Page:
If you watched Ridley Scott’s adaptation of House of Gucci, you may have spied Villa Necchi-Campiglio among the architectural gems used as locations in the film. The Milanese villa (set as the home of Rodolfo Gucci) was built by Italian architect Piero Portaluppi in 1935 and represented the future of the family home at the time. Its streamlined design included marble and travertine patterned floors, briarwood wainscotting, and geometric details like a striking walnut handrail lining the entry stairs (centre). That, coupled with the era’s latest amenities (think dumbwaiters and house phones) have made it a must visit on The Network of the House Museums of Milan since opening to the public in 2008, after restoration by Portaluppi’s nephew, Piero Castellini Baldissera.
It’s one of several properties, ranging from iconic to obscure, in Patrizia Piccinini’s forthcoming monograph, Piero Portaluppi: Between Tradition and the Avant-Garde. The book features 150 previously unpublished photographs by Lorenzo Pennati and is due to hit bookshelves at the end of this month. It gives an eye-opening glimpse into Portaluppi’s career (having been a “starchitect” of his day and Dean of Architecture at Politecnico di Milano) and also does a fascinating deep dive into the backstory of each location. Included in the mix are country houses, apartment dwellings, corporate buildings, a planetarium, and power stations (yes power stations).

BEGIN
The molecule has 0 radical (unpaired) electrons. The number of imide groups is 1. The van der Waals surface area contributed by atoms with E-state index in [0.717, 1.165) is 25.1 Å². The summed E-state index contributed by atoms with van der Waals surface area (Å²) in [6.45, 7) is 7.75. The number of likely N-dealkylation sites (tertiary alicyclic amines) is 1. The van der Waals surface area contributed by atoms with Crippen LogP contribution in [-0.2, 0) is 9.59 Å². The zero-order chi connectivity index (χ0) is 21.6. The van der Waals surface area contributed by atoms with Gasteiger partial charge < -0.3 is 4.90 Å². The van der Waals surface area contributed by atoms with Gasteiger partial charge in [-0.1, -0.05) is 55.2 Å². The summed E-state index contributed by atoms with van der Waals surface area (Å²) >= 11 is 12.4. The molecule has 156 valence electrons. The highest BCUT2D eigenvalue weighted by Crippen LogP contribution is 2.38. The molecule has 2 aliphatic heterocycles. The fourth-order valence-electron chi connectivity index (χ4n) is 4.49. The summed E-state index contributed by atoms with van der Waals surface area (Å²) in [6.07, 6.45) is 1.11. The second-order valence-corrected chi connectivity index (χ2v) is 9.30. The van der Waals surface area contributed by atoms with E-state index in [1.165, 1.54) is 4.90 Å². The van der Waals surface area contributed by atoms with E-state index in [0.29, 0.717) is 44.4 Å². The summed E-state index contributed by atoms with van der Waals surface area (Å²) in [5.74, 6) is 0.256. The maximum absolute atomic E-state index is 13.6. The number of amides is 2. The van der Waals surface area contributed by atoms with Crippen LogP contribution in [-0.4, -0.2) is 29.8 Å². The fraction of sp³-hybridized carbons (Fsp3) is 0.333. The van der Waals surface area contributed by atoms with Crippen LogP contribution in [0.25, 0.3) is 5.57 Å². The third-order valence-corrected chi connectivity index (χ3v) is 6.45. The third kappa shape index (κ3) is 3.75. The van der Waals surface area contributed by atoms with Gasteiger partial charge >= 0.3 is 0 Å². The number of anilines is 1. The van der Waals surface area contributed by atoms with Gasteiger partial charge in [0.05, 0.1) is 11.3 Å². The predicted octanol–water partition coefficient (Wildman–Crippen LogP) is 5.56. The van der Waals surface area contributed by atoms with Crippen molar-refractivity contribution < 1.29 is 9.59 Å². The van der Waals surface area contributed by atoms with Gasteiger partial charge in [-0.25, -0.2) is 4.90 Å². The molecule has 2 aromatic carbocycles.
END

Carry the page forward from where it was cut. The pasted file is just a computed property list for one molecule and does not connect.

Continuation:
“The hydroelectric power stations designed in Val d’Ossola by Portaluppi between 1912 and 1929 are the finest examples of his creative freedom and his strongest suit, his imagination,” says Piccinini. One case in point, the Cadarese power station (right) boasts what appear to be green tiles interlocking with stone. But on closer inspection the pattern is a trompe l’oeil effect in plaster made using a technique called sgraffito, in which layers of plaster in contrasting colors are applied while the surface is damp. It’s just one example of Portaluppi’s passion for detail and use of repeating geometric motifs which became a hallmark of his style.
Should you find yourself in northern Italy, do look up his work and go for a visit—each location featured in the book is open to the public.
Piero Portaluppi by Patrizia Piccinini © Rizzoli New York, 2022. Photos © Lorenzo Pennati.